The reports by Ofsted, NFER and by the head of the Speech and Language Unit in Northern Ireland highlighted the devastating impact of Covid policy on the education and development of children in the U.K.
This article addresses the damage to children beyond education and the impact on children across the world and poses the question, “Was it worth it?”
As I address here, here and here, school closures and mask wearing are responsible for the appalling damage to children’s education and development, but the damage goes beyond this.
There is a huge amount of evidence about the damage caused by COVID-19 restrictions to children’s mental health. The impact has been alarming.
In a report by Collateral Global, eight out of ten children and adolescents report an increase in negative feelings due to the COVID-19 pandemic. School closures contributed to increased anxiety, loneliness and stress; negative feelings due to COVID-19 increased with the duration of school closures.
The Hart Group’s detailed research reported:
One in six children were reporting significant mental health problems and, by winter, one in four young people felt ‘unable to cope’. In autumn 2020, Ofsted (the schools inspectorate in England) identified a worrying increase in self-harm and eating disorders, while lockdowns evoked an ‘explosion’ of children with disabling tic disorders. This surge in mental health problems led to record numbers of children being prescribed antidepressants. The cumulative mental health consequences of 18 months of pandemic restrictions was summarised in a recent comprehensive review of the research evidence, carried out by Collateral Global, which concluded that the impact on children and adolescents was ‘severe’, with 80% of young people reporting a deterioration in their emotional wellbeing.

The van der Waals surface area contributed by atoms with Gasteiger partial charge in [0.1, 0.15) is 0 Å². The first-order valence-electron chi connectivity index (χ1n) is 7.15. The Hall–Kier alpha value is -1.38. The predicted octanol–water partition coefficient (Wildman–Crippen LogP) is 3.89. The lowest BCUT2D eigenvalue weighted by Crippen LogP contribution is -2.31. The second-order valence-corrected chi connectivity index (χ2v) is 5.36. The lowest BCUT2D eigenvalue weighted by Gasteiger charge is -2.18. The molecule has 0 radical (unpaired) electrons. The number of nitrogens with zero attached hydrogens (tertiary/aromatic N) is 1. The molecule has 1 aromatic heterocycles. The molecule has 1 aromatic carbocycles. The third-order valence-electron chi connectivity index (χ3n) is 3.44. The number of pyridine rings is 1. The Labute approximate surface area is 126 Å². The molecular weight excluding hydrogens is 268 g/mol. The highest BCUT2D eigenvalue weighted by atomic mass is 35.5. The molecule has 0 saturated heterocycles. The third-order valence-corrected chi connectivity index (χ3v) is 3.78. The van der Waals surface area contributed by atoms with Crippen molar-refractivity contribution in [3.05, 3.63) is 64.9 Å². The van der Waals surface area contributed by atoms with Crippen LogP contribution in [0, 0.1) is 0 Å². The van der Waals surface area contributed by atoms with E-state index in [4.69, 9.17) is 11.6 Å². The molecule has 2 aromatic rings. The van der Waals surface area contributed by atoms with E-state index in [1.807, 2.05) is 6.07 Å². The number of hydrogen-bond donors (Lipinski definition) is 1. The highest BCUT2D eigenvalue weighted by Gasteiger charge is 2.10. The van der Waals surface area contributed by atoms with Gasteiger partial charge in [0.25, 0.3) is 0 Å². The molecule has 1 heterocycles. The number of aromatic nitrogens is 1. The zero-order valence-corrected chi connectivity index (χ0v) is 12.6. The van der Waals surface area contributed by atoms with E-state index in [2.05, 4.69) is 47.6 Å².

In a letter during the second lockdown in January 2021, ten of the U.K.’s top experts in child health said anxiety, depression, self harm and suicidal thoughts reached frightening levels among children as they struggled to cope with school closures.
The letter, signed Professor Claire Hogg, Dr. Ian Balfour Lynn and Professor Sejal Saglani and others, added: “As in the first lockdown, we are witnessing an acute and rapid increase in mental health and safeguarding cases affecting children and parents alike.”
Read More: Lockdowns Killed Hundreds of Thousands of Children, Says the UN – Was it Really Worth It?